The INB is instructed to submit its outcome to the Seventy-seventh World Health Assembly (2024) with a progress report to the Seventy-sixth World Health Assembly (2023).

The decision instructs WHO’s Director-General to hold public hearings before to the second meeting of the INB (before August 2022) to inform its deliberations and facilitate the participation of UN and other intergovernmental organizations, non-State actors in official relations with WHO, and other relevant stakeholders and experts as decided by the INB.

One principle recognized in the preamble of the WHO decision is the exigent need to “address gaps in preventing, preparing for, and responding to health emergencies, including in development and distribution of, and unhindered timely and equitable access to, medical countermeasures such as vaccines, therapeutics and diagnostics, as well as strengthening health systems and their resilience with a view to achieving UHC.” (SSA2/CONF./1)

KEI comments:

Thiru Balasubramaniam, Geneva Representative, Knowledge Ecology International
“The WHO negotiations on a pandemic treaty are not a quick fix to the current pandemic, but they offer a much more comprehensive and potentially useful response going forward, including for the next pandemics. The negotiators will be looking to see how they can address the many policy failures that have accompanied the current pandemic responses, and to create a better global framework for cooperation, including the sharing of technology and the financing of measures to prepare for and respond to pandemics. The initial plan is to negotiate the details in a two year time-span, commencing in March 2022 and ending in May 2024. The WHA decision cites Article 19 of the WHO constitution, a rare and important effort to attain the highest legal status to an agreement.”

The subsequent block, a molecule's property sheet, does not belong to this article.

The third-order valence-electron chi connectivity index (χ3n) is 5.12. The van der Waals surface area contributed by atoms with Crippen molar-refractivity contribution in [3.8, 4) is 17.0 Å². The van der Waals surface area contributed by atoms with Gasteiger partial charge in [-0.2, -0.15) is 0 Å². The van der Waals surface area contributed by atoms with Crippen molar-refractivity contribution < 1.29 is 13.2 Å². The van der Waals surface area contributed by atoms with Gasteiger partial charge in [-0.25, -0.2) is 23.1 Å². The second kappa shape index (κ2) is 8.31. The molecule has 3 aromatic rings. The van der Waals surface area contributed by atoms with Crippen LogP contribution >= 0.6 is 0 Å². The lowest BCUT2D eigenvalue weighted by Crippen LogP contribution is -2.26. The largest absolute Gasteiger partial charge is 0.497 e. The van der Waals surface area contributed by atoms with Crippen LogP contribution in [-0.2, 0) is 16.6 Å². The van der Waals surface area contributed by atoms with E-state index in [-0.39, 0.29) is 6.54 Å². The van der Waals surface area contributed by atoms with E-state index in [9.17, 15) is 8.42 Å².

James Love, Director, Knowledge Ecology International
“The current pandemic response highlights a number of gaps and flaws in the global framework to protect the public from a deadly and economically harmful pandemic. There has been very little transparency or sharing of manufacturing know-how, missed opportunities when funding R&D or managing clinical trials, and no global framework for sharing the costs (and benefits) of the development and deployment of countermeasures. The regulatory frameworks for approving vaccines and other countermeasures, and the intellectual property rules on know-how, inventions, data and biologic resources, were ill suited to address the current pandemic, and the negotiators can explore reforms. KEI has encouraged negotiators to consider a variety of models for the agreements, including for example mandatory cross border exemptions for intellectual property rights, something that was done in the WIPO Marrakesh treaty for the blind, as well as a flexible structure that would including mandatory binding norms, but also opt-in agreements and even soft norms that could migrate to more legally binding obligations over time as they gain consensus.”